Level Music

Level Music is a growing digital distribution platform based in New York City. They offer competitive rates that should have them near the top of this list in the future. Regardless of whether you go with their FREE or Premium plan, you will keep 100% of your earnings. Now the free plan does limit you to only 2 track uploads, but that is awesome for an independent artist or band just getting started. Upgrade to the premium plan and those 2 tracks will get increased to 200. Another nice feature that comes with the Premium plan is the ability to manage up to 5 artists. You also can give production credits and get your catalog transferred from another service if you happen to be making a switch. Level also does playlist, blog and social promotion. See for yourself if this seems like a good fit for you.

CD Baby

CD Baby is the OG, OG. Founded in 1998 by Derek Sivers, CD Baby quickly became the go to source for independent musicians to release music. First in physical form (ahem. CD, baby!) and then digitally. So let's take a look at how they stack up against the competition. It's $9.95 to release a single and $49 to distribute your music through CD Baby. The good news is that's a one-time fee for your release to be distributed for life (or you ask them to take it down). The bad news is that CD Baby takes a 9% cut on the revenue you earn on all releases. They also charge $5 for UPC codes for single releases and $20 for album releases respectively. They're actually the only platform that charges for that! Ouch! Another downside is they take a 30% cut on your revenue earned from YouTube, Facebook, and Instagram. Now with that said, CD Baby is still a rock solid platform to distribute your music. Especially if you aren't anticipating big numbers from a release, it's a great way to get it distributed for life without annual fees. CD Baby is also a well-oiled machine. Customer service is top notch and the reporting is transparent and east to navigate.

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amuse

amuse

Amuse is absolutely FREE. Yes - anyone can join, release new music and retain 100% of their earnings! You can also release music directly from your phone with their advanced mobile app. So how is this possible? Amuse also run their own record label. This free business model enables them to discover new artists to sign, and when they find one they think has what it takes, a record deal will be offered. They're playing the long game hoping to get first access at discovering the next big global star. Could that be you? If you're using money as an excuse to why you aren't distributing your music, you can stop that now. Amuse makes it possible for everyone to distribute their music for free.

Songtradr

Songtradr is another distribution platform with a unique value proposition. There are two options in which you can distribute your music with them, both allowing unlimited releases with artists keeping 100% of their earnings. You can become a Pro member by paying $49 annually or $5 on a month to month basis, or a Lite Member and paying $19/year. Songtradr Pro also gives artists and bands 3000 credits that they can use for sync licensing opportunities hosted through their platform. They post new sync opportunities regularly, although many of our readers have complained to us about a lack of transparency with this process. Looking at this strictly from a distribution standpoint, Songtradr is putting out a competitive offering from a price and benefits standpoint that is worth a look.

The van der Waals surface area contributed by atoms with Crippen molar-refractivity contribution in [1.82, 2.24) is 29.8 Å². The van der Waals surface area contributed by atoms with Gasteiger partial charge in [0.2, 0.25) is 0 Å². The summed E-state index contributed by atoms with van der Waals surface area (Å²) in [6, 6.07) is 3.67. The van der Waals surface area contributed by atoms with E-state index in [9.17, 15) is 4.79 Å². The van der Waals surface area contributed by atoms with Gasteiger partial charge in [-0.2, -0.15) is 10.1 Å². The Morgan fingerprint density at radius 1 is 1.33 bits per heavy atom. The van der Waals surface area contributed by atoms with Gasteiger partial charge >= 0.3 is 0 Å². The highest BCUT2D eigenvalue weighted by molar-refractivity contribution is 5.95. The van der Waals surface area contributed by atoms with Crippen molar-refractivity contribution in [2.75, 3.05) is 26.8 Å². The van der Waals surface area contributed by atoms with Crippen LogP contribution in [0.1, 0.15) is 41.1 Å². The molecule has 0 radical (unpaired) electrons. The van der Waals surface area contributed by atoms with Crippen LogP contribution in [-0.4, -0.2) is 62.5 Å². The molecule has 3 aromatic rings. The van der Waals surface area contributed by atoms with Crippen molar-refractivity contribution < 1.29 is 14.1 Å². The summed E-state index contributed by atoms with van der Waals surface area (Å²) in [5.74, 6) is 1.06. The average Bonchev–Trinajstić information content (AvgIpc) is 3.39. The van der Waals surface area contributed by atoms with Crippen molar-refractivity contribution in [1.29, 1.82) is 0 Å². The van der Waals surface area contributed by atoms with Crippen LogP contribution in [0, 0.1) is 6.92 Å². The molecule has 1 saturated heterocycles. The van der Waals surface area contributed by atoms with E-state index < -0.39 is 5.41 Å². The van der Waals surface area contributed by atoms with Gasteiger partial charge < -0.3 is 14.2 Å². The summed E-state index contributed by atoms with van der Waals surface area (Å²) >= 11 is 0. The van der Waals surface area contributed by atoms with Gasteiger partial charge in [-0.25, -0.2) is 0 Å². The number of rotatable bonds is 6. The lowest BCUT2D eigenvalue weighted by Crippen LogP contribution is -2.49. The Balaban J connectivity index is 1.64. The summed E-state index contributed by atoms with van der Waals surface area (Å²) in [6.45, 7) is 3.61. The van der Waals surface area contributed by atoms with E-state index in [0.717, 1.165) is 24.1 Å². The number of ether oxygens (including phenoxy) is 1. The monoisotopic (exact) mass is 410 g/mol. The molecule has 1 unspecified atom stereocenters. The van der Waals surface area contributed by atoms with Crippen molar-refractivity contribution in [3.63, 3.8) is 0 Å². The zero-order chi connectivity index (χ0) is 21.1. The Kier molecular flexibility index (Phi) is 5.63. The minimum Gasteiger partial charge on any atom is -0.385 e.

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Octiive

Octiive

Octiive is another digital distribution platform that has an interesting business model. They have two different models. One uses the Ditto and DistroKid subscription-based model, while the other competes directly with CD Baby. Their unlimited model costs $27.99/year for one artist which comes in higher than both Ditto and DistroKid for the same offer. Similarly, they take 0% of your earnings with the subscription-based annual rate. If you opt for the pay per release model, it costs $7.99 for a single release and $17.99 per album release (both lower than that of CD Baby). They also take out 1% less than CD Baby at with 8% staying with Octiive using the pay per release option. Free UPC and ISRC codes as well with both models, so if you're looking strictly at costs you'd have to give Octiive the edge over CD Baby on the pay per release options. On the downside, Octiive can take up to 1 month to get your music distributed to all the major platforms (unless you pay an additional fee to expedite the delivery), so if you're planning a release on a tight deadline, you may want to look elsewhere.

Record Union

Record Union has a pay per release business model that lets indie artists and bands retain 100% ownership of their music. For pricing, Record Union offers three different tiers based around how many services they will distribute you music to. For the sake of this review, we are only going to look at the pricing that get distributed to all major platforms as that's what is in direct competition with its peers. A single release is $15, and EP (3-5 tracks) is $20 and an album (6-12 tracks) is $25. And your music will hit all major stores much faster than that of Octiive. Record Union will also support independent artists and bands in playlist pitching. Give them a look and see if they meet your requirements.

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Spinnup

Spinnup

Spinnup is a digital distribution platform owned by the Universal Music Group. Their core value proposition is that they work with all these major labels under the Universal umbrella and they're looking to Spinnup to sign new artists. Spinnup's pricing is very similar to Tunecore's. They offer a pay per release fee that you must pay annually. It's $9.99 for a single, $19.99 for an EP (3-6 tracks) and $39.99 for a full-length album (7-25 tracks). They take 0% commission on the money earned from your music and also distribute music to all the major outlets. They do work with some great playlists and offer some interesting reporting containing social data. If you're looking for a quick and easy connection to a major label, Spinnup might be right for you.